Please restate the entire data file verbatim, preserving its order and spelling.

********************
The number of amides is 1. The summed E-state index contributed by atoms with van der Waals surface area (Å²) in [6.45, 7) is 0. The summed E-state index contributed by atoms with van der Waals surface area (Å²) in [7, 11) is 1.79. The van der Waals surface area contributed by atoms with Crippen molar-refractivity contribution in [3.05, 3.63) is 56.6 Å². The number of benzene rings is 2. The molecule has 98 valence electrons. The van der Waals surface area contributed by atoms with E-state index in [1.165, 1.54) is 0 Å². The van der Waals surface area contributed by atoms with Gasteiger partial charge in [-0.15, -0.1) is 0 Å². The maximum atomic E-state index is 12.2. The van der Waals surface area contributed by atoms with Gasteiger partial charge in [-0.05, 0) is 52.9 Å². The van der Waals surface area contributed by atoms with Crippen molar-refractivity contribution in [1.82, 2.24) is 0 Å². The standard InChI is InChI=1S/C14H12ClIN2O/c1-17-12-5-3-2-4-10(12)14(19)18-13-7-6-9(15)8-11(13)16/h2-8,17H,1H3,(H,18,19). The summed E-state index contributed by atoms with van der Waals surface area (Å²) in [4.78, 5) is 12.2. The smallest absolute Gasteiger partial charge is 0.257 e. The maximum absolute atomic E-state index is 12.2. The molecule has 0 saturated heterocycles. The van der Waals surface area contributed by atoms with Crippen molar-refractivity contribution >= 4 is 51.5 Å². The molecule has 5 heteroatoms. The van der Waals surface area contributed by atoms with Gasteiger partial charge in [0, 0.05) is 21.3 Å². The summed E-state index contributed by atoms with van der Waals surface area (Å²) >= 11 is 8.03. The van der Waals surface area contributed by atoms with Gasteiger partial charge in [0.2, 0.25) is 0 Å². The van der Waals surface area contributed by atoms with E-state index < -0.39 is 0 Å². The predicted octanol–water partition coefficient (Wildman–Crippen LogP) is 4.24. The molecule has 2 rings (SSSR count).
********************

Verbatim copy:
The number of amides is 1. The summed E-state index contributed by atoms with van der Waals surface area (Å²) in [6.45, 7) is 0. The summed E-state index contributed by atoms with van der Waals surface area (Å²) in [7, 11) is 1.79. The van der Waals surface area contributed by atoms with Crippen molar-refractivity contribution in [3.05, 3.63) is 56.6 Å². The number of benzene rings is 2. The molecule has 98 valence electrons. The van der Waals surface area contributed by atoms with E-state index in [1.165, 1.54) is 0 Å². The van der Waals surface area contributed by atoms with Gasteiger partial charge in [-0.15, -0.1) is 0 Å². The maximum atomic E-state index is 12.2. The van der Waals surface area contributed by atoms with Gasteiger partial charge in [-0.05, 0) is 52.9 Å². The van der Waals surface area contributed by atoms with Crippen molar-refractivity contribution in [1.82, 2.24) is 0 Å². The standard InChI is InChI=1S/C14H12ClIN2O/c1-17-12-5-3-2-4-10(12)14(19)18-13-7-6-9(15)8-11(13)16/h2-8,17H,1H3,(H,18,19). The summed E-state index contributed by atoms with van der Waals surface area (Å²) in [4.78, 5) is 12.2. The smallest absolute Gasteiger partial charge is 0.257 e. The maximum absolute atomic E-state index is 12.2. The molecule has 0 saturated heterocycles. The van der Waals surface area contributed by atoms with Crippen molar-refractivity contribution >= 4 is 51.5 Å². The molecule has 5 heteroatoms. The van der Waals surface area contributed by atoms with Gasteiger partial charge in [0, 0.05) is 21.3 Å². The summed E-state index contributed by atoms with van der Waals surface area (Å²) >= 11 is 8.03. The van der Waals surface area contributed by atoms with Gasteiger partial charge in [0.2, 0.25) is 0 Å². The van der Waals surface area contributed by atoms with E-state index < -0.39 is 0 Å². The predicted octanol–water partition coefficient (Wildman–Crippen LogP) is 4.24. The molecule has 2 rings (SSSR count).